Japan earthquakes – from Sichuan in 2008 to the Tohoku quake and tsunami in 2011 – a history of disaster

THE people of Japan are no strangers to natural disasters, with hundreds and thousands of having been killed by quakes and tsunamis over the past century.

From the notorious Tohoku earthquake which sparked the Fukushima nuclear disaster to the monstrous Great Kanto quake of 1923, here is our list of some of Japan's deadliest quakes after a tsunami warning was recently lifted from the country.

Japan's deadliest earthquakes

Great Kanto earthquake, 1923

Japan's worst ever earthquake was never actually its largest.

On September 1, 1923 a magnitude 7.9 earthquake struck the Kanto plain on the island of Honshu.

The shaking lasted around ten minutes and devastated the city of Tokyo, which was then home to around two million people.

It also caused widespread damage throughout the Kanto region.

Around 142,800 people were killed – making this quake one of the deadliest of all time.

Genroku earthquake, 1703

The Genroku earthquake of 1703 measured 8.0 in magnitude, but the accompanying tsunami managed to kill more than 108,000 people.

Genroku refers to the Japanese era spanning 1688 to 1704 – the quake actually struck in Sagami Bay, about 25 miles southwest of Tokyo.

Tohoku earthquake, 2011

Japan's largest quake struck on March 11, 2011.

The magnitude 9.0 earthquake also triggered a tsunami, with the deadly combination killing around 29,000 people.

Dozens of nuclear reactors were also heavily damaged by the quake.

The island of Honshu was rocked by at least 50 aftershocks of magnitude 6.0 or more, three were over 7.0 in strength.

The Great Sichuan earthquake, 2008

This earthquake measured 8.0 magnitude, and struck in the middle of the afternoon on May 12, 2008.

The epicentre was located 50 miles west-northwest of Chengdu, the provincial capital, and had a depth of around 12 miles.

The impact was felt in nearby countries and as far away as both Beijing (930 mi) and Shanghai (1,060 mi) where office buildings swayed.

More than 69,000 people lost their lives in the quake, including 68,636 in Sichuan province.

374,176 were reported injured, with 18,222 listed as missing as of July 2008.

Official records suggest the earthquake left about 4.8 million people homeless, but unofficial data suggests the figure was as high as 11 million.

Hoei earthquake, 1707

Japan saw a lot of seismic activity during the early 1700s.

On October 28, 1707 a magnitude 8.6 quake killed 5,000 people in the Nankaido and Tokai regions, on the islands of Honshu and Shikoku.

The first tremor struck at around 2pm local time and was the largest quake in Japan until the 2011 Tohoku earthquake and tsunami.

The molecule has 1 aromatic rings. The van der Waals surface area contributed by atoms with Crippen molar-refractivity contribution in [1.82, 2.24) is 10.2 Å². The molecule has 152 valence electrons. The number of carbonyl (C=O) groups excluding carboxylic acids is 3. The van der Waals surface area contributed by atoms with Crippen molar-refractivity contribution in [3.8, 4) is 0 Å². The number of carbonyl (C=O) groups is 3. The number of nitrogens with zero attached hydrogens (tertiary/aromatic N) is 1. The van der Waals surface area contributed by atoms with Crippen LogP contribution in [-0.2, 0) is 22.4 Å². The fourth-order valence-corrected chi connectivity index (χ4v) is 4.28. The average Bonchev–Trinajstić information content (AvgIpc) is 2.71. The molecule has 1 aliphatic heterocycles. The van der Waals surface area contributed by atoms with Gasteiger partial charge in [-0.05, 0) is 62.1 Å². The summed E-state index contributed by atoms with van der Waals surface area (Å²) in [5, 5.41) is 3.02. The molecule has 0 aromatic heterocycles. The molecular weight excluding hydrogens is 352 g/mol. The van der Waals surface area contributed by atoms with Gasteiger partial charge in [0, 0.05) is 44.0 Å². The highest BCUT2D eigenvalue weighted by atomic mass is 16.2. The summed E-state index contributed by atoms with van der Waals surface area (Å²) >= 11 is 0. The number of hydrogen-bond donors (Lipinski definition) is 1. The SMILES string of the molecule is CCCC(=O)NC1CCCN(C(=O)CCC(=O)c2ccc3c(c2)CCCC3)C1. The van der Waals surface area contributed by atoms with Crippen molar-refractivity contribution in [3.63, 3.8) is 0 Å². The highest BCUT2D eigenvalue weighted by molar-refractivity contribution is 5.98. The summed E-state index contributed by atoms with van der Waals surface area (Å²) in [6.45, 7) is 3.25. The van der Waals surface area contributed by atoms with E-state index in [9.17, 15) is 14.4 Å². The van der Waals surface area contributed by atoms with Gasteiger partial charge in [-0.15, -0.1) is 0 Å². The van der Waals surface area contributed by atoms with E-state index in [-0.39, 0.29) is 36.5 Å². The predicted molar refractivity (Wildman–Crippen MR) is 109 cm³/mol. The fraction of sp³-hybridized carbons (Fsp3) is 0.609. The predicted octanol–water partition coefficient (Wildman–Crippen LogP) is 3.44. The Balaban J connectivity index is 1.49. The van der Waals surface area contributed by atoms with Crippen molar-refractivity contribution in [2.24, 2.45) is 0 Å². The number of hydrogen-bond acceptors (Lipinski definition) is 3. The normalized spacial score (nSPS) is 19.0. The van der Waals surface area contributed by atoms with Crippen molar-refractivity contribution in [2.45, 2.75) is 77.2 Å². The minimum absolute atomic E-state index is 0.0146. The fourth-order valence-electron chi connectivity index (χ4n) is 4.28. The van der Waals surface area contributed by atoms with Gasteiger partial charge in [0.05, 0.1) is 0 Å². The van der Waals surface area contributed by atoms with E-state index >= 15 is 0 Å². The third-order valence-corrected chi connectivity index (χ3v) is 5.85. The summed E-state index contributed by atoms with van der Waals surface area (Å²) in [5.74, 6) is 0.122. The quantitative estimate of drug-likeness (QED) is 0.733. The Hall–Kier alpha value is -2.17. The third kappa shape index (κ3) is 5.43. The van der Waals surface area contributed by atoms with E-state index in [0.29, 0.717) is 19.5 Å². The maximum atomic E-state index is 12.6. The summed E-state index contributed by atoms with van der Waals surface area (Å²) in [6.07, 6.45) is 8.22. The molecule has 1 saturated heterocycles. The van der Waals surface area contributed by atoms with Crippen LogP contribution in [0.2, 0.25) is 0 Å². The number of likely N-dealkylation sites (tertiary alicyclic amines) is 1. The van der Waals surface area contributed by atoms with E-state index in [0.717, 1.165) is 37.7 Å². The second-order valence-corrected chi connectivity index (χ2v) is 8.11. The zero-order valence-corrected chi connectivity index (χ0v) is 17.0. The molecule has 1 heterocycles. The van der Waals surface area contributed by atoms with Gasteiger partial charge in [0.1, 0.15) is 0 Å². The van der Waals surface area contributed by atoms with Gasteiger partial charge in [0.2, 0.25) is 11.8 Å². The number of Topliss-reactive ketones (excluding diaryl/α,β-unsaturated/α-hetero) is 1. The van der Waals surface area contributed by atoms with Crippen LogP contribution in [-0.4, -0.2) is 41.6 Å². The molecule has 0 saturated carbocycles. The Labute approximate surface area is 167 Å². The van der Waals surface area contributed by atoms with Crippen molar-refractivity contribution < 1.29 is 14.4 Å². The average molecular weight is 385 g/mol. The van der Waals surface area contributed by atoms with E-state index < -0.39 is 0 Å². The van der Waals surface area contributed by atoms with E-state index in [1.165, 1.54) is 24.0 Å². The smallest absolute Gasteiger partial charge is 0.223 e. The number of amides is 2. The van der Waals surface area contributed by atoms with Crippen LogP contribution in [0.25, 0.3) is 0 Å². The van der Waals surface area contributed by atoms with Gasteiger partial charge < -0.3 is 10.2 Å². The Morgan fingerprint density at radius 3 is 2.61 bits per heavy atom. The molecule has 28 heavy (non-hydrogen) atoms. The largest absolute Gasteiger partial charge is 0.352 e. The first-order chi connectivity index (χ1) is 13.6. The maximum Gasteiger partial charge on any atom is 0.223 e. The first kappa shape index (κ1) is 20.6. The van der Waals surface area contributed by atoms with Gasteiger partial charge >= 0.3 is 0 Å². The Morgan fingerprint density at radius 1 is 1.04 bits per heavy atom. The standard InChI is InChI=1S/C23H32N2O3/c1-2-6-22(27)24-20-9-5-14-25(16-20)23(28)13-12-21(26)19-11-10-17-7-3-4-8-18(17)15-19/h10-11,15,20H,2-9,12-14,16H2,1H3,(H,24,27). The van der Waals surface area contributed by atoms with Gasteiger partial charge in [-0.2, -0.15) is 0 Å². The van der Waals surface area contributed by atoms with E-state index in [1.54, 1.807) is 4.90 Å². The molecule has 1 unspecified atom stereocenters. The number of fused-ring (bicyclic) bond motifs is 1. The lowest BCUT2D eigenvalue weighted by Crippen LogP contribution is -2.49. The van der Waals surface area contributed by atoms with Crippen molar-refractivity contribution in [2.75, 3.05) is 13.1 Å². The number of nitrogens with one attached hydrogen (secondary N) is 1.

The impact of the tremor ruptured the Nankai fault, the only earthquake known to have done so.

The powerful quake also triggered an eruption of Mount Fuji nearly 50 days later – the last eruption of the now dormant volcano.

Meiji-Sanriku earthquake, 1896

More than 27,000 people were killed when a magnitude 8.5 quake struck Sanriku on June 15, 1896.

While the earthquake itself was too far off-shore to cause much damage, it triggered a massive tsunami which travelled across the Pacific Ocean to Hawaii and California.

The quake was followed by 76 aftershocks of magnitude 5.0 or greater.

Ansei-Nankai earthquake, 1854

The Ansei-Nankai earthquake measured 8.4 and killed 10,000 people on the island of Kyushu, making it the deadliest quake of its size.

At the time, the quake was blamed on a giant catfish, called Namazu, thrashing in the waters, according to a 2006 article in the Journal of Social History.

Ansei is the name for the Japanese era spanning from 1854 to 1860 and Nankai is the name of the trough where the earthquake ruptured.

This quake hit just one day after similarly sized Ansei-Tokai earthquake, which killed 2,000 people.

The following year, the Ansei Edo quake, measuring 6.9 magnitude, killed 6,600 people.

Sanriku earthquake, 1933

An 8.4 magnitude earthquake on March 2, 1933 triggered a tsunami which caused widespread damage to towns on the Sanriku coast of the Tohoku region of Honshu.

More than 3,000 people were killed.

While the powerful quake struck about 180 miles offshore, the tsunami it triggered was strong enough to wash away around 3,000 homes.

Waves up to 94ft were reported at Honshu's Ryori Bay, while waves measuring 10ft were reported in Hawaii.

Kuril Islands earthquake, 2006

On November 15, 2006 a magnitude 8.4 quake triggered a tsunami that battered Japan's northern coast.

Thankfully, no-one was killed on the sparsely populated islands which are home to about 19,000 people.

The quake ruptured about 19 miles deep, triggering a tsunami that injured one person in Waikiki, Hawaii.

The tsunami also damaged docks in Crescent City, California.

Aomori/Tokachi earthquake, 1968

On May 16, 1968 a magnitude 8.2 earthquake struck off the east coast of Honshu, near Misawa, Japan, and was followed by a large tsunami, killing 52 people.

Waves reached 20ft, and caused severe flooding and damage to buildings and infrastructure.

Nankaido earthquake, 1946

Just after World War II, Japan was hit with more disaster after a magnitude 8.1 earthquake struck Nankaido on December 20, 1946.

It was felt all the way from Northern Honshu to Kyushu in the extreme south.

The quake killed 1,362 people and ruptured in the Nankai Trough, a subduction zone where one tectonic plate slides below another.

More than 36,000 homes were destroyed in southern Honshu alone, and the resulting tsunami wiped out another 2,100 properties.

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